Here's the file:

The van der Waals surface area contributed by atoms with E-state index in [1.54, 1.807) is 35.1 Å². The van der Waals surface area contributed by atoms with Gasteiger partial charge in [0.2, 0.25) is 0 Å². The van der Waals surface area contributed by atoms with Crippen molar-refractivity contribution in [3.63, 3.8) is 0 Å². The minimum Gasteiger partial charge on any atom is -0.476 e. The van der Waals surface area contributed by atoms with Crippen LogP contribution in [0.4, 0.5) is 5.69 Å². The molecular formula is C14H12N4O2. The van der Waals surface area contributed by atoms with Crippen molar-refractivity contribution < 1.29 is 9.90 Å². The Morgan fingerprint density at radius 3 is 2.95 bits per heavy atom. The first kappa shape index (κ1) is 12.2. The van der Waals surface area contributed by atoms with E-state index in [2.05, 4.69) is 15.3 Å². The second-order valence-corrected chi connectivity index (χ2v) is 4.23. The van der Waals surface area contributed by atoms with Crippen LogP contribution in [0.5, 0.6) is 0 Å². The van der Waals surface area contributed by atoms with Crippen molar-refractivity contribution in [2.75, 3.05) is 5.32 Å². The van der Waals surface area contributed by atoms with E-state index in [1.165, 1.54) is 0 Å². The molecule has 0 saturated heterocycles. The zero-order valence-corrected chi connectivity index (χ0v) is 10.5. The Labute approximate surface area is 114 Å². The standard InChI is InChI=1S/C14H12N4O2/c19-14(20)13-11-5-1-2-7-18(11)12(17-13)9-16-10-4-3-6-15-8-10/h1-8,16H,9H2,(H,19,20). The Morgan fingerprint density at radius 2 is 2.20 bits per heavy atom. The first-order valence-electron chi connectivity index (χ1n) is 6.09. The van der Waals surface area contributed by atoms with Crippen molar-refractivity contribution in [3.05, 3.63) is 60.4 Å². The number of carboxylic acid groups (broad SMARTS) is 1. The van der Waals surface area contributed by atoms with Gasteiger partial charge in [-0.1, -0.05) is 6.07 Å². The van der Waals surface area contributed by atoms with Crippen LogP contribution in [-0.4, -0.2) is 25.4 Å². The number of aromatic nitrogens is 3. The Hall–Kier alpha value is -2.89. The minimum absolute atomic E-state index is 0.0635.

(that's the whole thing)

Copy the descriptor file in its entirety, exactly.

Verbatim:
The van der Waals surface area contributed by atoms with E-state index in [1.54, 1.807) is 35.1 Å². The van der Waals surface area contributed by atoms with Gasteiger partial charge in [0.2, 0.25) is 0 Å². The van der Waals surface area contributed by atoms with Crippen molar-refractivity contribution in [3.63, 3.8) is 0 Å². The minimum Gasteiger partial charge on any atom is -0.476 e. The van der Waals surface area contributed by atoms with Crippen LogP contribution in [0.4, 0.5) is 5.69 Å². The molecular formula is C14H12N4O2. The van der Waals surface area contributed by atoms with Crippen molar-refractivity contribution < 1.29 is 9.90 Å². The Morgan fingerprint density at radius 3 is 2.95 bits per heavy atom. The first kappa shape index (κ1) is 12.2. The van der Waals surface area contributed by atoms with E-state index in [2.05, 4.69) is 15.3 Å². The second-order valence-corrected chi connectivity index (χ2v) is 4.23. The van der Waals surface area contributed by atoms with Crippen LogP contribution in [0.5, 0.6) is 0 Å². The van der Waals surface area contributed by atoms with Crippen molar-refractivity contribution in [2.75, 3.05) is 5.32 Å². The van der Waals surface area contributed by atoms with E-state index in [1.165, 1.54) is 0 Å². The molecule has 0 saturated heterocycles. The zero-order valence-corrected chi connectivity index (χ0v) is 10.5. The Labute approximate surface area is 114 Å². The standard InChI is InChI=1S/C14H12N4O2/c19-14(20)13-11-5-1-2-7-18(11)12(17-13)9-16-10-4-3-6-15-8-10/h1-8,16H,9H2,(H,19,20). The Morgan fingerprint density at radius 2 is 2.20 bits per heavy atom. The first-order valence-electron chi connectivity index (χ1n) is 6.09. The van der Waals surface area contributed by atoms with Crippen molar-refractivity contribution in [3.05, 3.63) is 60.4 Å². The number of carboxylic acid groups (broad SMARTS) is 1. The van der Waals surface area contributed by atoms with Gasteiger partial charge in [-0.1, -0.05) is 6.07 Å². The van der Waals surface area contributed by atoms with Crippen LogP contribution in [-0.4, -0.2) is 25.4 Å². The number of aromatic nitrogens is 3. The Hall–Kier alpha value is -2.89. The minimum absolute atomic E-state index is 0.0635.